We're all here for one major reason - we love video games - and we love the experiences they bring into our lives. For some of us, the mere experience of playing games is not enough. Some of us need to be more involved; we need to be a part of the video game creative process, and with the rise of the independent scene that dream has become an achievable reality. A one-man production has just as much chance of success at becoming the next big thing as the latest multi-million dollar production from Electronic Arts, Activision, or Ubisoft. In 2010, lone developer Markus Persson became an overnight millionaire, selling over 500,000 copies of his game Minecraft on the strength of its simple, yet powerfully creative idea. The game itself is barely more complex than playing with Lego, but it managed to tap into people's desire for creative expression.
That's what's so fascinating about our medium. It's still fresh, young and open to new ideas. In comparison, older forms of creative expression are dried up, and very rarely does anyone cover genuinely new ground. We see something original and exciting almost every week in the independent gaming scene. There's a good chance that game you've been working on in your spare time will burst into the public eye and make a mark on the lives of gamers all over the world.
The limelight isn't reserved only for the coders, but also for the writers, the musicians, the artists, and the designers too. Creating independent games is a truly collaborative process and in many ways is a culmination of thousands of years of artistic evolution. Not only does independent game development require input from artists of almost every creative medium, it also accommodates interactivity.
As game designers, we invite players to intimately engage with our ideas and live inside the worlds we create. With the growth in popularity of independent games tied into social networking sites like Facebook and Twitter, we hold the power to bring people together through play like never before.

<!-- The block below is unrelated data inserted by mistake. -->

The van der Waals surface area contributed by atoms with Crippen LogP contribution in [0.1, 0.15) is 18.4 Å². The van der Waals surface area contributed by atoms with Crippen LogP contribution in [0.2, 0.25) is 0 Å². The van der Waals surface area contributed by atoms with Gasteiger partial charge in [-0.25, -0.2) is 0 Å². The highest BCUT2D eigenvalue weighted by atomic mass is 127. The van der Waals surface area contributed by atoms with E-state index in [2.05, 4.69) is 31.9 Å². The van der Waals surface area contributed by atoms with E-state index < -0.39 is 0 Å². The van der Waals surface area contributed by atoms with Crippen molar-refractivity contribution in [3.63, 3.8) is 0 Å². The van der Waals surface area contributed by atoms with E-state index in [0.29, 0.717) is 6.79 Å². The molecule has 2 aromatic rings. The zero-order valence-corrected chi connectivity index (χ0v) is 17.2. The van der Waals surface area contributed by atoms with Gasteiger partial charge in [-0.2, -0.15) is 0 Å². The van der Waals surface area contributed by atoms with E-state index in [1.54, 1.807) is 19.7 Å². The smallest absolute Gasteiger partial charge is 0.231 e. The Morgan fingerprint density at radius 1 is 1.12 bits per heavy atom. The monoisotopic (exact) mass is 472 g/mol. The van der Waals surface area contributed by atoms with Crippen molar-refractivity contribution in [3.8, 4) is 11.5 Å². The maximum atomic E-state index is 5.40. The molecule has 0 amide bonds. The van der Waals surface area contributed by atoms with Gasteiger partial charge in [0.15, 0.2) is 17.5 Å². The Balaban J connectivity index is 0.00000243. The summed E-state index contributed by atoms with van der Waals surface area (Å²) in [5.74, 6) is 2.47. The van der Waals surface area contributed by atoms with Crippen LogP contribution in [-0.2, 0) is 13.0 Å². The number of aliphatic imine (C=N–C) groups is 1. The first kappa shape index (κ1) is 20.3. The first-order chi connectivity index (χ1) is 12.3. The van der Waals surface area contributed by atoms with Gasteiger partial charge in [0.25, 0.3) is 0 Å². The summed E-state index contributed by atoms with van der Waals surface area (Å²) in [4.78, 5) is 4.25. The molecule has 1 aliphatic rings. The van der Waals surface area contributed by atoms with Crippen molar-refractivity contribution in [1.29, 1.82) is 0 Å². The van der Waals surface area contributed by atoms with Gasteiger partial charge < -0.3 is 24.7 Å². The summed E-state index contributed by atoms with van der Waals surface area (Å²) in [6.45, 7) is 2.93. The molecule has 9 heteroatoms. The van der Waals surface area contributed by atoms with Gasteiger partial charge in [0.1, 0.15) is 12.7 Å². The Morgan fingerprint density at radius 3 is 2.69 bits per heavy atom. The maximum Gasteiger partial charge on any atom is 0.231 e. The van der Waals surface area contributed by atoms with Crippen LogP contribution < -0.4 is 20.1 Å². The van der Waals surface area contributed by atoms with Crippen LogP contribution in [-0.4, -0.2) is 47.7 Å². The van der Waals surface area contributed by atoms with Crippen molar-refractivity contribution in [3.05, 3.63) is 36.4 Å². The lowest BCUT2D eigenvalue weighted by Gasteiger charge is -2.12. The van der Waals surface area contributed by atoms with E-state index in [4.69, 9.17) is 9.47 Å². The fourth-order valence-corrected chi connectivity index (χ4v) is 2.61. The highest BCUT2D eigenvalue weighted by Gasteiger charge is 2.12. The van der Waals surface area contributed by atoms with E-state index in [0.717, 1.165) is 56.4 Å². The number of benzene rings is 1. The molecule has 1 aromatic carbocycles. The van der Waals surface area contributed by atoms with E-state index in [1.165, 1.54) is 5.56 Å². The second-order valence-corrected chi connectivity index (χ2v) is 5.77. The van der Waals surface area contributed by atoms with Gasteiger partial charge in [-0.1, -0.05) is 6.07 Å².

Freeplay is about interactivity between people. The event was founded in 2004 to bring developers together and provide a forum to discuss and debate their ideas. The event is designed to take them closer to unleashing those ideas upon the world. Over the course of the next few days, an incredible line-up of guest speakers will provide a vast array of views on the independent scene, and I hope you'll join me as avid listeners and contributors.
The festival floor is packed with demonstrations of some of the best independent games available today. From more conventional point and click adventures, to experimental games the likes of which we never would have imagined a few years ago, something for all tastes is present and accounted for. Make sure to take your time out on the floor and try some of the titles on offer.
While the big-budget studios concentrate on first-person shooters and action titles with flashy graphics, the role of the independent industry is a different one. We're here to cover new ground, innovate, and find new ways to express ourselves creatively with the tools provided to us by the medium. In some ways, it's up to us as artists with freedom to express ourselves in this fresh industry to give it a sense of artistic legitimacy to gaming as a whole. We have the opportunity to develop a language for gaming that doesn't yet exist like it does for that of literature and film. The fertility of the current independent scene gives us a chance to be ourselves and create things the way we want to create them.
This creativity is what drives the independent games industry forward. While our medium is in its infancy-the equivalent of paintings on a cave wall in the grand scheme of things- the amount of innovation and steps taken forward each year is astonishing. Creativity and the creative process is what Freeplay is all about.
We're all here because we have a shared desire for the creative process. Video gaming is an inherently social medium, and fittingly, this festival is designed to bring people together. For those working in small teams, it can be difficult to make the connections needed to succeed in the industry. This year's Freeplay has brought together an enormous amount of talent under one roof, and I hope you're all able to make the most of it as a social event as much as a business one.
Thank you everyone, I hope you enjoy Freeplay 2011.